Anisotropy is also a well-known property in medical ultrasound imaging describing a different resulting echogenicity of soft tissues, such as tendons, when the angle of the transducer is changed. Tendon fibers appear hyperechoic (bright) when the transducer is perpendicular to the tendon, but can appear hypoechoic (darker) when the transducer is angled obliquely. This can be a source of interpretation error for inexperienced practitioners.
Anisotropy, in Material Science, is a material's directional dependence of a physical property. Most materials exhibit anisotropic behavior. An example would be the dependence of Young's modulus on the direction of load. In such a case anisotropy could be effectively measured directly from its stiffness tensor independently of its origin which may for instance be its texture, randomness of internal composition or defects.  Texture patterns are often produced during manufacturing of the material. In the case of rolling, "stringers" of texture are produced in the direction of rolling, which can lead to vastly different properties in the rolling and transverse directions. Some materials, such as wood and fibre-reinforced composites are very anisotropic, being much stronger along the grain/fibre than across it. Metals and alloys tend to be more isotropic, though they can sometimes exhibit significant anisotropic behaviour. This is especially important in processes such as deep-drawing.
Wood is a naturally anisotropic (but often simplified to be transversely isotropic) material. Its properties vary widely when measured with or against the growth grain. For example, wood's strength and hardness is different for the same sample measured in different orientations.
In the Mechanics of Continuum Materials, isotropy and anisotropy are rigorously described through the symmetry group of the constitutive relation.
Anisotropic etching techniques (such as deep reactive ion etching) are used in microfabrication processes to create well defined microscopic features with a high aspect ratio. These features are commonly used in MEMS and microfluidic devices, where the anisotropy of the features is needed to impart desired optical, electrical, or physical properties to the device. Anisotropic etching can also refer to certain chemical etchants used to etch a certain material preferentially over certain crystallographic planes (e.g., KOH etching of silicon  produces pyramid-like structures)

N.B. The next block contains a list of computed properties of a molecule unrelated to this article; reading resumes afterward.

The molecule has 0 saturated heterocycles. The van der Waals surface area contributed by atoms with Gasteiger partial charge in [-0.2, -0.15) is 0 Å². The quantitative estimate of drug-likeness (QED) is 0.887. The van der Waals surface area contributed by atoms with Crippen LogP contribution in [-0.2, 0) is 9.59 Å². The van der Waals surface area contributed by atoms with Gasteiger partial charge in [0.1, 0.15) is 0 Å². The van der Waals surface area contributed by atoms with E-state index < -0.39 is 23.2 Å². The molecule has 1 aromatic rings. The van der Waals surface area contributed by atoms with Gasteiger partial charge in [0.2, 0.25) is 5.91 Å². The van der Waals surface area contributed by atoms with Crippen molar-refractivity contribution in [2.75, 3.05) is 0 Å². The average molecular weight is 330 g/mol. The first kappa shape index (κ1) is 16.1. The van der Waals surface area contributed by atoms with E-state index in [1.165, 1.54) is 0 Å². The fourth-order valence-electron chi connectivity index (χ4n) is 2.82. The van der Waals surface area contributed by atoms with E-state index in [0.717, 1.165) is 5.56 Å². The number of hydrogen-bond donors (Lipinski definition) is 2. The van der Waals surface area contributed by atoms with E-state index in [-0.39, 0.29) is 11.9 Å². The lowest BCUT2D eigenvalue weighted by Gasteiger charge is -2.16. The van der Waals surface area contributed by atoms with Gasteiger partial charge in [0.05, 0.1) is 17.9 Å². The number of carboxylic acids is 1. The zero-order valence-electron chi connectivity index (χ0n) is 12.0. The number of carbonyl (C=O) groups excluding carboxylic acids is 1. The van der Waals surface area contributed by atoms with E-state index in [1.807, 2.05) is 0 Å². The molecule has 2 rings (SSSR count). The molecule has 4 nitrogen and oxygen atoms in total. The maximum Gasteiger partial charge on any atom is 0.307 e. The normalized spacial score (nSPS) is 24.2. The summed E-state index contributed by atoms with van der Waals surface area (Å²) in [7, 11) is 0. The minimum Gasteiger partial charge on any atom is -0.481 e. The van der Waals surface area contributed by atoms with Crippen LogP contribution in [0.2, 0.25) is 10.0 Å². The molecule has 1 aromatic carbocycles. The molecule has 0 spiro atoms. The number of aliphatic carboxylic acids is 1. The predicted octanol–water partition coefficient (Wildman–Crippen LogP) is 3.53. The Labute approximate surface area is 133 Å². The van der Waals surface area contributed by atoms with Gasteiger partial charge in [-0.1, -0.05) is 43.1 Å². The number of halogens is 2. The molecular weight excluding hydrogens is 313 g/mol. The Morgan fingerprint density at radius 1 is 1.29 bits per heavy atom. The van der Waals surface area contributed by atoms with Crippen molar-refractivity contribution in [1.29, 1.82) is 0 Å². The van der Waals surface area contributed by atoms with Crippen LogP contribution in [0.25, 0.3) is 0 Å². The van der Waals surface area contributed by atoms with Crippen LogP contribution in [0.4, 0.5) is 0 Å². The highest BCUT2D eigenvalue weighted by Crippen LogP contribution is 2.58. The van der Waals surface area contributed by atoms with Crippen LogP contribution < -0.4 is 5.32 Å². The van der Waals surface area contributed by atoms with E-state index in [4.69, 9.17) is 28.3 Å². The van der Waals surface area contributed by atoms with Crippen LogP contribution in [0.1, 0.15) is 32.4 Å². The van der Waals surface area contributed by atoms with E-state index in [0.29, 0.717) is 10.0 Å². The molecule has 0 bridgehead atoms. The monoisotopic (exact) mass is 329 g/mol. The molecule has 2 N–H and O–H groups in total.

Diffusion tensor imaging is an MRI technique that involves measuring the fractional anisotropy of the random motion (Brownian motion) of water molecules in the brain. Water molecules located in fiber tracts are more likely to be anisotropic, since they are restricted in their movement (they move more in the dimension parallel to the fiber tract rather than in the two dimensions orthogonal to it), whereas water molecules dispersed in the rest of the brain have less restricted movement and therefore display more isotropy. This difference in fractional anisotropy is exploited to create a map of the fiber tracts in the brains of the individual.
Radiance fields (see BRDF) from a reflective surface are often not isotropic in nature. This makes calculations of the total energy being reflected from any scene a difficult quantity to calculate. In remote sensing applications, anisotropy functions can be derived for specific scenes, immensely simplifying the calculation of the net reflectance or (thereby) the net irradiance of a scene. For example, let the BRDF be where 'i' denotes incident direction and 'v' denotes viewing direction (as if from a satellite or other instrument). And let P be the Planar Albedo, which represents the total reflectance from the scene.
It is of interest because, with knowledge of the anisotropy function as defined, a measurement of the BRDF from a single viewing direction (say, ) yields a measure of the total scene reflectance (Planar Albedo) for that specific incident geometry (say, ).
The Yuan-Tseh Lee Array for Microwave Background Anisotropy, also known as the Array for Microwave Background Anisotropy (AMiBA), is a radio telescope designed to observe the cosmic microwave background and the Sunyaev-Zel'dovich effect in clusters of galaxies.
After completion of the SZE campaigns, the telescope has been repurposed to study the evolution of molecular gas throughout the history of the Universe. It is now referred to as the Yuan-Tseh Lee Array (YTLA).
It is located on Mauna Loa in Hawaii, at 3,396 metres (11,142 ft) above sea level.
AMiBA was originally configured as a 7-element interferometer atop a hexapod mount. Observations at a wavelength of 3 mm (86–102 GHz) started in October 2006, and the detections of six clusters by the Sunyaev-Zel'dovich effect were announced in 2008. In 2009 the telescope was upgraded to 13 elements, and it is capable of further expansion to 19 elements. AMiBA is the result of a collaboration between the Academia Sinica Institute of Astronomy and Astrophysics, the National Taiwan University and the Australia Telescope National Facility, and also involves researchers from other universities.Birefringence
Birefringence is the optical property of a material having a refractive index that depends on the polarization and propagation direction of light. These optically anisotropic materials are said to be birefringent (or birefractive). The birefringence is often quantified as the maximum difference between refractive indices exhibited by the material. Crystals with non-cubic crystal structures are often birefringent, as are plastics under mechanical stress.